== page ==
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Holistic Therapy Day

July 26th is Holistic Therapy Day. Rather than treat a malady as an isolated problem, holistic therapy treats the entire person — mind, body, and spirit. The belief is that an imbalance somewhere in the self could cause distress in another area. For example, prolonged mental stress could transform into a physical illness.

Many of the youth who arrive at CHV have experienced trauma. The impacts of the trauma that young people face, combined with their homelessness, may have negatively affected their abilities to attach, self-regulate, and develop competencies that they need in order to live independently, build healthy relationships, and establish positive coping mechanisms.

CHV uses a holistic, trauma-informed approach that emphasizes physical, psychological, and emotional safety and helps youth rebuild a sense of control and empowerment.

One element of this holistic approach is art therapy.

In a recent edition of CHV’s podcast, Under One Roof, Marcia, Clinical Counsellor and Art Therapist at CHV, explains the origins of art therapy in the episode, “Finding Healing in Art Therapy.”

Researchers found an intersection between art and medicine that goes back to the cave dwelling days of 40,000 CE. After World War I, artist Adrian Hill opened art space in the hospital for veterans who suffered from what was then called shell shock (PTSD). Hill noticed that those veterans who participated in artistic expression suffered less, overall, than those who didn’t. Additional evidence appeared at that time, due to tuberculosis being rampant. Those affected by tuberculosis who participated in artistic expression recovered faster and seemed to suffer less than those who were quarantined without participating. After WWII, the psychological component came into play and art therapy was born.

Art therapy began at CHV in 2016. At that time, art therapists would take a cart filled with art supplies and set up in a communal CHV space. Now with the dedicated art therapy room in the new building, there is an abundance of light, a view, and studio times are consistent, so everyone knows where and when one is taking place. Participation has increased significantly since the opening of this dedicated room.

The connection between trauma-informed practice and art therapy, at CHV, is that art therapy allows us to express ourselves without language, so youth don’t have to retell a difficult story that could retraumatize them — they can express feelings and emotions without retelling a traumatic story. Art therapy helps the therapists work with trauma that is preverbal — before youth can speak or had the language to express the trauma. Some youth have also mentioned that one-on-one sessions with a counsellor can be daunting, and they find it easier to come to art therapy.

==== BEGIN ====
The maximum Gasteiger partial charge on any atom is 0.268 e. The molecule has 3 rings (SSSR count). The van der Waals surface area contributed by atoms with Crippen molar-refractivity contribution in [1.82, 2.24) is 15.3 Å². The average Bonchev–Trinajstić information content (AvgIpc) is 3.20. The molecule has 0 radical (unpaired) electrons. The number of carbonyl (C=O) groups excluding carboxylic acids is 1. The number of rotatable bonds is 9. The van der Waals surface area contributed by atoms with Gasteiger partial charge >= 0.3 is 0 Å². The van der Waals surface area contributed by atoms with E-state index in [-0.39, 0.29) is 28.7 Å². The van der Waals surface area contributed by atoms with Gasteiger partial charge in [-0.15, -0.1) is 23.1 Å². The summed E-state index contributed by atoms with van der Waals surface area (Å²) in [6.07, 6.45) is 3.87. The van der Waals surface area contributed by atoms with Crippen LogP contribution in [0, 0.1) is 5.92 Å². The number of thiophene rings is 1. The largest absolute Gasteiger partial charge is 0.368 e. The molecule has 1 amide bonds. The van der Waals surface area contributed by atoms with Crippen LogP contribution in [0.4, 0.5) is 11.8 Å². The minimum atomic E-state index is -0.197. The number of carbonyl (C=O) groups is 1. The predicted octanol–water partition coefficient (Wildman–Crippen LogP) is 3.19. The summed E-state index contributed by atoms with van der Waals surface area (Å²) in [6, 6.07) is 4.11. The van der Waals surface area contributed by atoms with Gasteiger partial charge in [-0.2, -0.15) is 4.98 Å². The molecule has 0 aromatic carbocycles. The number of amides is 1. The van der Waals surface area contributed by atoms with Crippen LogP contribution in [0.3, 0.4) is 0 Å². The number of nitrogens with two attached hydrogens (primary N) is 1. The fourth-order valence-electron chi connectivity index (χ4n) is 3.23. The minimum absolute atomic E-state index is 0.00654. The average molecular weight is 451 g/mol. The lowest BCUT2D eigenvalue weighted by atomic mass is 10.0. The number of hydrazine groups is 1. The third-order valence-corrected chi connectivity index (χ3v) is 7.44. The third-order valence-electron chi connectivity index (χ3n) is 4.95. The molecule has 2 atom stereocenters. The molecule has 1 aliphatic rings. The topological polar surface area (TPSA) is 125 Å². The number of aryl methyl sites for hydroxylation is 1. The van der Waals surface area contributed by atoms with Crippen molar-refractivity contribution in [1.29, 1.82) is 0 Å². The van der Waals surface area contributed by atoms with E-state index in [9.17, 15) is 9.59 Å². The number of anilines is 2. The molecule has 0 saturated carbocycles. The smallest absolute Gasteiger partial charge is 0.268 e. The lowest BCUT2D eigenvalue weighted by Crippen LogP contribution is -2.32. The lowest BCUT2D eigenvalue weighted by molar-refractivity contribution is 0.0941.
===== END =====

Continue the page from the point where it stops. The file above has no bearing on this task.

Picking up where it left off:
However, art therapy isn’t always about trauma. It’s also a way to focus on the here and now with another person in the room. Art therapy is good for people who are anxious about therapy, because they can focus on creating art while communicating. This process helps youth relax, open up, and explore. It doesn’t matter about the final piece that the youth have created, the healing takes place in the process of creating.

To make sessions more relaxing and inviting, the therapists do what’s called radical hospitality — that is where hosts go above expectations to make guests feel welcome. In the case of the art therapy sessions, youth are welcomed with tea and perhaps cookies or other snacks.

Marcia mentions that there are three stages of healing with art therapy:

  1. The creation of safety and stability
  2. Exploring a narrative
  3. Meaning making

Numbers 1 and 3 are the most important in the therapy process. Number 2 is the client-led stage. It is subjective and individual and depends on the youth — for some it’s going back and reframing the history, for others it’s about having a life that is not defined by their history.

These sessions are also a chance for youth to be in community with peers and creating art in community. It offers the chance for youth to support each other. Marcia said that “we are generally kinder to others than ourselves, and we appreciate the work done in art, by others, and it’s a process where one person can be inspired by another.”

There are three ways that youth can engage in art therapy at CHV:

  1. One-on-one sessions
  2. Closed, focused art therapy groups — these are 6–8 weeks in duration. Youth have to sign up to participate. Recently, CHV held an art therapy group based on healthy relationships. They are currently running one that is an Indigenous-inspired group, cofacilitated with an Indigenous artist — who is also a youth worker at CHV. The focus is on Indigenous art and healing practices. The closed format and duration of the sessions help youth to feel secure around one another and creates a safe space for everyone to share.
  3. Open studios — these are drop-in sessions that occur three times a week at the same time every week. It’s a chance for youth to get familiar with therapists, counsellors, and their peers.

While studying to become an art therapist, Marcia had a breakthrough moment of her own. She was very judgemental about the final pieces that she created. Over time, she came to realize that, “As humans, we are inherently creative, and we’re all creating in some form or another.”

If you’d like to know more about art therapy, Marcia has three recommendations:

  • Art Is a Way of Knowing, by Pat Allen
  • Art Heals, by Shaun McNiff
  • Big Magic, by Elizabeth Gilbert